Accused Russian spy Maria Butina pleads guilty to conspiracy

Washington — Maria Butina, a Russian national accused of spying, pleaded guilty to one count of conspiracy Thursday morning at the U.S. District Court in Washington, D.C., telling Judge Tanya Chutkan that she committed the crime that she's accused of and that she understands the plea agreement. Her attorney, Robert Driscoll, and attorneys for the government also acknowledged that Butina is in the process of cooperating with the government as part of her plea agreement. 

The 30-year-old Butina was indicted in July on charges of conspiracy and acting as a foreign agent. On Thursday, she admitted to infiltrating influential political groups in the U.S. on behalf of high-ranking Russian officials with ties to Russian President Vladimir Putin. Specifically, she pleaded guilty to working with a deputy governor of the Russian Central Bank, believed to be Alexander Torshin. 

In the original indictment, the government alleged that Butina and the Russian official, who were not registered as foreign agents or diplomats, met "for the purpose of developing and executing a plan to identify and exploit personal connections with U.S. persons having influence in American politics" to advance Russian interests.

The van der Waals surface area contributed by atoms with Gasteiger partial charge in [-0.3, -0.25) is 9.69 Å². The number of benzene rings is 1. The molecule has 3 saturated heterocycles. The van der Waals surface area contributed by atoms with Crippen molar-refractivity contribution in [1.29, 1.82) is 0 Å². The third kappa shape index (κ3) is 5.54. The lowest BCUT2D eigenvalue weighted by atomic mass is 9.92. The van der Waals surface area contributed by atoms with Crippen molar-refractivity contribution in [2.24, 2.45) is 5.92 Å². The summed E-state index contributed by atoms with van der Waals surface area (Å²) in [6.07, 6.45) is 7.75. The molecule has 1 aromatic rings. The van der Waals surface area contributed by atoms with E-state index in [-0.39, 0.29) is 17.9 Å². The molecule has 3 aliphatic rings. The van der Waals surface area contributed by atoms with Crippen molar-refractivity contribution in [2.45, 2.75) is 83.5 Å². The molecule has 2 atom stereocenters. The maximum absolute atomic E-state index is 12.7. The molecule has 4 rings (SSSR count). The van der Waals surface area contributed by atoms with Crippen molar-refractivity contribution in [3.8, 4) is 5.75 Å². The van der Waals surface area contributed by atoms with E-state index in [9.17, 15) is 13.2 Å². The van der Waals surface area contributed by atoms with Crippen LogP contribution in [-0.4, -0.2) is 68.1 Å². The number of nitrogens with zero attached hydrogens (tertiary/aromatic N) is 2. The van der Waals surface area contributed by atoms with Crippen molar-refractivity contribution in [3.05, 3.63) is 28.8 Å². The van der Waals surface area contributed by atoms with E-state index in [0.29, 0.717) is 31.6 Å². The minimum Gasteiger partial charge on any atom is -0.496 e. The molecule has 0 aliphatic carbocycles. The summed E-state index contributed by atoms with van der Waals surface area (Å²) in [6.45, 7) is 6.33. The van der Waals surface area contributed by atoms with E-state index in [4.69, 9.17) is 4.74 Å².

Butina pleaded guilty to the statement of offense, which said that early as March 2015 and until 2018, Butina worked with Russian officials to infiltrate and influence U.S. political groups, most notably the National Riffle Association.

The government alleged that Butina had told Russian officials that a candidate in "Party 1" was poised to win the 2016 presidential election and that she had come into contact with a U.S. official who later became a declared presidential candidate. No further details were given in court, however. 

As a part of the plea agreement, Butina also acknowledged that she arranged for a delegation to attend the 2017 National Prayer Breakfast. 

The case was investigated by the FBI's Washington, D.C. field office, with charges brought by the U.S. attorney's office of the District of Columbia and the National Security Division of the Justice Department. It is not related to special counsel Robert Mueller's Russia probe.

Butina has most recently been held in solitary confinement in a Virginia jail and will remain there until sentencing. A sentencing date has not been set yet because of Butina's ongoing cooperation with the government, but a status hearing has been scheduled for Feb. 12.  

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